Sunday, October 15, 2006
Jet Age Takes Off
Workers upgrading a runway at LAX uncover a layer of airstrip that planners say was linked to a turning point in aviation history
By Doug Irving
The Torrance (CA) Daily Breeze
The concrete slab didn’t look like much more than a nuisance when work crews dug it up recently at Los Angeles International Airport. But the white stripe painted down its middle marked it as a small but forgotten piece of LAX history. There, lying in the earth where nobody expected it, was a stretch of the runway that welcomed the first commercial jetliner to Los Angeles. The old runway came to light last month when workers peeled away the much more modern runway that had hidden it for decades. In fact, the demolition crews pulled up three different runways, placed on top of one another and spanning the years like layers of old wallpaper.
But it was the middle one, the one that airport planners think was built in 1958, that recalls one of the most important turning points in aviation history. It dates to the very moment when heavy propellers were giving way to sleek jet engines — and making the world that much smaller in the process.
“It was a huge moment, the advent of the jet age,” said Ethel Pattison, an LAX historian who has worked at the airport since 1956. “It just changed the world, really.”
The old runway didn’t appear on any of the plans that demolition crews consulted before they began tearing up the southern-most runway at LAX this summer. The work is part of a massive redesign of the airfield to make it safer for airplanes on the ground.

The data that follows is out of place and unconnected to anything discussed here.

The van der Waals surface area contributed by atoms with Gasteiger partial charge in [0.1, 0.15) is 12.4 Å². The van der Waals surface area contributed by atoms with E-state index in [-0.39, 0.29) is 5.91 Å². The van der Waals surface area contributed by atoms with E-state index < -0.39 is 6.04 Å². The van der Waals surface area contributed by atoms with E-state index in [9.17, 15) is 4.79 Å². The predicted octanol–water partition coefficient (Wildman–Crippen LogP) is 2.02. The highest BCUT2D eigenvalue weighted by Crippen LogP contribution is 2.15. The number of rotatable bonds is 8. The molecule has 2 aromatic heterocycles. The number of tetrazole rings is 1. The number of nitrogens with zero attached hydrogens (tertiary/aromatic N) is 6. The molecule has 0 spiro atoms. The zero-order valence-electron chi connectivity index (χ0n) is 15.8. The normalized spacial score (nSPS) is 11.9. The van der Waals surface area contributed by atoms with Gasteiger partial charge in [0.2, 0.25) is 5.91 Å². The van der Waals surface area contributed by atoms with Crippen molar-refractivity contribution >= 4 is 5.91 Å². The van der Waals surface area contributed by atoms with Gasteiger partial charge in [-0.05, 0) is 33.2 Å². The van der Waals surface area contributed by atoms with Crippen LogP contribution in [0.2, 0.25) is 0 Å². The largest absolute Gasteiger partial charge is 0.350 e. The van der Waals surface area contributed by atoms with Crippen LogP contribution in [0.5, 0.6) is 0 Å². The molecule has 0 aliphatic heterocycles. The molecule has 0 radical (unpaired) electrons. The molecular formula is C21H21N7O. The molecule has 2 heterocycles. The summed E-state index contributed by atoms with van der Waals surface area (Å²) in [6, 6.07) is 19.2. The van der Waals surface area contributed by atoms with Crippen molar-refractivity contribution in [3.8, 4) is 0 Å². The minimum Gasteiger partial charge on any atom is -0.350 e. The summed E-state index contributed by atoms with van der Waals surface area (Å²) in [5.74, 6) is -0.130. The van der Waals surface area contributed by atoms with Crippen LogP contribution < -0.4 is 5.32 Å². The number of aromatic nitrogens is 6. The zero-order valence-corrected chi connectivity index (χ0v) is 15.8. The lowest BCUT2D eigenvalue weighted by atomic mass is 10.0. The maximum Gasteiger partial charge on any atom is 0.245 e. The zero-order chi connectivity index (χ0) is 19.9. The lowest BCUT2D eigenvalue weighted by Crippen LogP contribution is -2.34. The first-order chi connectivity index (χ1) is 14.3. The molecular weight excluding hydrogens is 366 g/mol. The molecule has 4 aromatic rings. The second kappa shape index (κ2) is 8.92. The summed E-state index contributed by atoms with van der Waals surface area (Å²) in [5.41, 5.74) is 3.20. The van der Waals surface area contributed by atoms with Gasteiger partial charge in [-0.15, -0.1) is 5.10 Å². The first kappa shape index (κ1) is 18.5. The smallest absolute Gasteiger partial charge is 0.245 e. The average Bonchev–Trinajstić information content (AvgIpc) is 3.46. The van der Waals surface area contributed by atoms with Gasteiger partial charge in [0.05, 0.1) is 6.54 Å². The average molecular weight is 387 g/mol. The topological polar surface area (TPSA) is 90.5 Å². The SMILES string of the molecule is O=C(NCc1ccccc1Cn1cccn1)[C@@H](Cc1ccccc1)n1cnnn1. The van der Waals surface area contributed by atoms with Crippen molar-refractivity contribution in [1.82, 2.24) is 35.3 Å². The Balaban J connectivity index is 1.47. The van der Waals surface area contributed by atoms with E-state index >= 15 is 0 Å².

The workers smashed through the existing runway and, to everyone’s surprise, found more concrete underneath. Soon, they had excavated a ribbon of old runway 1,300 feet long and 100 feet wide, itself built atop the asphalt remnants of an even older runway.
Airport officials dug through old plans, and this time found references to a runway improvement project dated 1958. They now believe the runway they unearthed was built that year and served as one of the airport’s main landing strips until it was covered over in the early 1980s.
That would place it among the wave of construction projects that transformed a small airstrip with two terminals and a restaurant into the “jet-age airport” known as LAX. Some of the airport’s existing terminals and its spacey Theme Building also date from that high-flying era when the idea of jet travel was something new and exciting.
That date would also make the runway the right age to have played a role in the first commercial jet flight from Los Angeles. On Jan. 25, 1959, a Boeing 707 accelerated down that runway and lifted off, sooty exhaust billowing from its engines and crowds watching from the airport fence.
Everything changed, right there. Business travelers who had grown used to sacrificing an entire day to the pounding misery of a cross-country propeller flight found they could now reach New York by noon. Vacationers were suddenly only a few hours away from the white sands of Hawaiian beaches.
The 112 passengers on board that inaugural flight from LAX to New York found booklets on their seats describing what they could expect. “The flight is smooth beyond anything you have ever experienced,” the booklets promised. “Vibration, the major cause of travel fatigue, is gone.”
Sam Stewart, the editor of the Daily Breeze, was on that flight and exalted in the experience in two front-page columns.
“It was sort of like having a pass to ride with Noah on the Ark,” he wrote, “or with Columbus on the Nina, the Pinta or the Santa Maria. It was a first.”
Jet travel quickly became a boon to Los Angeles, a land of sun and surf that was now only a few hours of flight from the icy winters of the East Coast.
The Jet Age Airport grew. Soon, tens of millions of travelers were passing through its terminals every year. And that old, jet-age runway wore out and was replaced, then forgotten.
Its discovery last month slowed down the demolition of the existing runway above it. Managers are now working to make up about 23 days of delays to the airfield project.
As an artifact, the piece of runway wasn’t much, just a strip of concrete with an old center line still visible. The workers broke it up and carted it away. “We were just anxious to get rid of it,” program manager Jake Adams said.